The Next ‘Big Thing’ In Network Technology

Technological change is happening faster now than at any time in my over 30-year career in the connectivity industry. Where people connect from, how they connect and what they connect is one of the biggest challenges facing the world’s largest multinational corporations in 2021.

There is an ever increasing need for more bandwidth. Business leaders also want to cut costs. And now we have an army of teleworkers numbering in the millions around the world. It is likely that many will continue to have some flexibility as to where they work in the future, which means that there is an ongoing problem to be addressed: the large number of people sitting outside the network. traditional business using the Internet to access resources through the cloud computing, and how to optimize the user experience and help protect them and the data they use.

In recent years, businesses have adopted SD-WAN technology to help them better manage their network traffic and applications. Companies that were well on this path may have been able to respond better to the impact of a global pandemic. The additional smart grid layer allows much more flexibility in managing the company’s IT infrastructure, as well as a good platform for remote workers to access company assets, but that doesn’t matter. don’t stop there. The need to holistically approach how to wrap the distributed ecosystem in a security umbrella is essential to protect these assets. And here’s why.

Zero trust network access

The best user experience is to access the cloud resource through the shortest possible path, which is rarely achieved by routing traffic through the data center. When traffic is not passing through the data center, it will not be protected by perimeter security devices hosted there, such as firewalls. Administrators must be able to apply consistent security policies wherever the user is: office, home or local cafe and regardless of the network connection via VPN.

There is also a need for what we call zero trust network access. Zero Trust assumes that traditional access credentials are no longer sufficient to accurately establish trusted identities for user, device, and application access. Instead, organizations should undertake continuous, risk-based assessment of these component entities with granular security controls to manage, monitor, and enforce access. This solution only grants access to specific applications that users need to perform their tasks, reducing the number of users with access to sensitive data.

As we look into the future, the complete solution that comes from interweaving these elements into networking and cybersecurity technology is what is dubbed SASE (pronounced sassy). The term, which stands for Secure Access Service Edge, was coined by leading analyst firm Gartner in 2019. It is essentially an architecture that combines wide area network (WAN) technology with comprehensive security features. He encourages companies to start consolidating these functions with fewer vendors in order to centralize visibility, simplify management and potentially lower costs.

Sassy technology

Let’s go back a few years to when SD-WAN technology started to emerge. Promises of savings and simplification have been made. The reality turned out to be different at first. AT&T has been at the center of many complex and global transformation projects, and as a result, we’ve learned some of the positives and the pitfalls. With the level of complexity of a modern digital network, many businesses choose a managed SD-WAN service. SDWAN is a key component of the SASE architecture. AT&T provides subject matter experts to help you navigate this difficult path of integrating the right solutions for the customer.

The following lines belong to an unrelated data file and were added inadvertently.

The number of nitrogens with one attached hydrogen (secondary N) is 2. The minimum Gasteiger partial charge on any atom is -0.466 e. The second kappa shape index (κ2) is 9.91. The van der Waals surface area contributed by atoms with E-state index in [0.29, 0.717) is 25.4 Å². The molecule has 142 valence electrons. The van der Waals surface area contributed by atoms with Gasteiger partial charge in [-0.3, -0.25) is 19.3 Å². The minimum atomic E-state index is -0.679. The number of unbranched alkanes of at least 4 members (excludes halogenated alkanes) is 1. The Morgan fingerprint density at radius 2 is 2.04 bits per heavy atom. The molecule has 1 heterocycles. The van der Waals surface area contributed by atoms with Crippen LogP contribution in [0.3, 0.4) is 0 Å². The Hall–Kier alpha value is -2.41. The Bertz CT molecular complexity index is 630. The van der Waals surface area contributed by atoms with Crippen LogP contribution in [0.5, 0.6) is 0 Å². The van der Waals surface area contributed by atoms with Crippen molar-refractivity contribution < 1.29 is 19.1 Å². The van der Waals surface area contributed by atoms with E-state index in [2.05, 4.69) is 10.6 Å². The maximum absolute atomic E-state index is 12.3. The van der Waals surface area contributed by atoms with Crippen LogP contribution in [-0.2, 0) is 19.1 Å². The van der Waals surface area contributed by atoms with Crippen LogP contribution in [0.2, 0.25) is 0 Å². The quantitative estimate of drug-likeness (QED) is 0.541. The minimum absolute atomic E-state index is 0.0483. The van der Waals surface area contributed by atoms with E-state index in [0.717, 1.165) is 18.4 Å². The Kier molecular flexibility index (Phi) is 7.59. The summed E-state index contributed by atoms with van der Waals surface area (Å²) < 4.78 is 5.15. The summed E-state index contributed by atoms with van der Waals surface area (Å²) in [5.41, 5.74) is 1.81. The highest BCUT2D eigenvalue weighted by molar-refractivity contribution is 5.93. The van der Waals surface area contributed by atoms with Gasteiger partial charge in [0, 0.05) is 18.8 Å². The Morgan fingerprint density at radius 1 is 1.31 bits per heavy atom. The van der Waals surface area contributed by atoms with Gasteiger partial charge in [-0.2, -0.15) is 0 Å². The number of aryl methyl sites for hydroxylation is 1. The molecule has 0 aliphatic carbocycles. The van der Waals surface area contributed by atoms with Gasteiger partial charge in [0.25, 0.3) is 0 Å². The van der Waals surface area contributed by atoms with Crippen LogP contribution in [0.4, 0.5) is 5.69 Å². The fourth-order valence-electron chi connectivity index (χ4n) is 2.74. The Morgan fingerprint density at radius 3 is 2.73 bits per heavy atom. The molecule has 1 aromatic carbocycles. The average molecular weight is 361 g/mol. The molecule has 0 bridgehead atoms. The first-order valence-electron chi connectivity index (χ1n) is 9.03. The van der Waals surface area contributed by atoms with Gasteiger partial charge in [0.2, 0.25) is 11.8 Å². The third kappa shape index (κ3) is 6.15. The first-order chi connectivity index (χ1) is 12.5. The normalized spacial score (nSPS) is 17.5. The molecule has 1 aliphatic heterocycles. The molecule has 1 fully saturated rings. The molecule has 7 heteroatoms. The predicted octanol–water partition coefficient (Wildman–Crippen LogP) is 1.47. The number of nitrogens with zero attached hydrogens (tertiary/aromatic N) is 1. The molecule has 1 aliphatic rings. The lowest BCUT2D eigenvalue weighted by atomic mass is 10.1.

Couple that with managed security and our relationships with major cloud providers, and AT&T is well positioned to be a trusted advisor for a SASE implementation. Our ability to provide large-scale, multi-year, multi-continental design and deployment of new infrastructure is well proven.

Many envision SASE as coming from a single vendor or perhaps a single platform, but experience has shown that technology that can appear to offer simplicity is often complex to implement and manage, especially when scaling a global organization.

The complete SASE suite is not yet known. Most of you will likely adopt more than one technology vendor and a hybrid model in the early stages, where traditional networking and security systems can handle existing connectivity between data centers and existing sites, letting SASE take care of new connections, devices, users, and locations.

Digital transformation is coming soon

At the start of 2020, the convergence of SD-WAN, security and the cloud was over several years. However, the global pandemic has raised the bar for business continuity, and the next step in digital transformation is coming much sooner than many of us in this industry expected.

In data-dense industries where security is critical, SASE will likely provide a better, safer, and more user-friendly experience. It will also allow companies to react more quickly to crises, minimizing the impact of the crisis on the business. And it will better position businesses to take advantage of other technologies, such as 5G and advanced computing. SD-WAN leadership, a strong managed service position in cybersecurity, and strategic alliances with cloud providers are required keys. The ability to integrate the right mix of solutions to deliver business value is also important. Technical know-how and the ability to stay ahead of technological trends to simplify the customer experience will bear the burden.

AT&T teams around the world bring all this and more, and are ready to support you, our customers, in your digital transformation.

  • John Vladimir Slamecka, Regional President, EMEA at AT&T.


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